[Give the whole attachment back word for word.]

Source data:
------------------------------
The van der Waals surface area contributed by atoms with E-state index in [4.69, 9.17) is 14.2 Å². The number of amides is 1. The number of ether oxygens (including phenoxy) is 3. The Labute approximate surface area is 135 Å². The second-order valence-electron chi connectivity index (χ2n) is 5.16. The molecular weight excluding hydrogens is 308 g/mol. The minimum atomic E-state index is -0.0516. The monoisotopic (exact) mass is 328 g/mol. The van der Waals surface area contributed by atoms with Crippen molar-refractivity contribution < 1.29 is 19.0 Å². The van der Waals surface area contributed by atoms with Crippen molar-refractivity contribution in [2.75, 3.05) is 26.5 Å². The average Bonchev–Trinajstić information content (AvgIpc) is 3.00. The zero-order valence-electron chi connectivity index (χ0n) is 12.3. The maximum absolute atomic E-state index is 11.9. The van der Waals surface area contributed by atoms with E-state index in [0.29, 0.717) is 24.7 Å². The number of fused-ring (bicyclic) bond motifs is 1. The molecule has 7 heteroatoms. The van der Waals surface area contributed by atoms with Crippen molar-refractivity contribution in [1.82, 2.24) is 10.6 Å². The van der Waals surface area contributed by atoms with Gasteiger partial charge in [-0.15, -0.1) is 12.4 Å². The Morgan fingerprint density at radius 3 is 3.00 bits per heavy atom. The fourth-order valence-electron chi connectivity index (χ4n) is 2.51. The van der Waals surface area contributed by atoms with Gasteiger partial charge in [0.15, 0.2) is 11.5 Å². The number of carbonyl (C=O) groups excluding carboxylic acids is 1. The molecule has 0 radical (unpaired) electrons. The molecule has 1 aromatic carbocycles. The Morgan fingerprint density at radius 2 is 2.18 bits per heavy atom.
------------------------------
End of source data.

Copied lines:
The van der Waals surface area contributed by atoms with E-state index in [4.69, 9.17) is 14.2 Å². The number of amides is 1. The number of ether oxygens (including phenoxy) is 3. The Labute approximate surface area is 135 Å². The second-order valence-electron chi connectivity index (χ2n) is 5.16. The molecular weight excluding hydrogens is 308 g/mol. The minimum atomic E-state index is -0.0516. The monoisotopic (exact) mass is 328 g/mol. The van der Waals surface area contributed by atoms with Crippen molar-refractivity contribution < 1.29 is 19.0 Å². The van der Waals surface area contributed by atoms with Crippen molar-refractivity contribution in [2.75, 3.05) is 26.5 Å². The average Bonchev–Trinajstić information content (AvgIpc) is 3.00. The zero-order valence-electron chi connectivity index (χ0n) is 12.3. The maximum absolute atomic E-state index is 11.9. The van der Waals surface area contributed by atoms with E-state index in [0.29, 0.717) is 24.7 Å². The number of fused-ring (bicyclic) bond motifs is 1. The molecule has 7 heteroatoms. The van der Waals surface area contributed by atoms with Crippen molar-refractivity contribution in [1.82, 2.24) is 10.6 Å². The van der Waals surface area contributed by atoms with Gasteiger partial charge in [-0.15, -0.1) is 12.4 Å². The Morgan fingerprint density at radius 3 is 3.00 bits per heavy atom. The fourth-order valence-electron chi connectivity index (χ4n) is 2.51. The van der Waals surface area contributed by atoms with Gasteiger partial charge in [0.15, 0.2) is 11.5 Å². The number of carbonyl (C=O) groups excluding carboxylic acids is 1. The molecule has 0 radical (unpaired) electrons. The molecule has 1 aromatic carbocycles. The Morgan fingerprint density at radius 2 is 2.18 bits per heavy atom.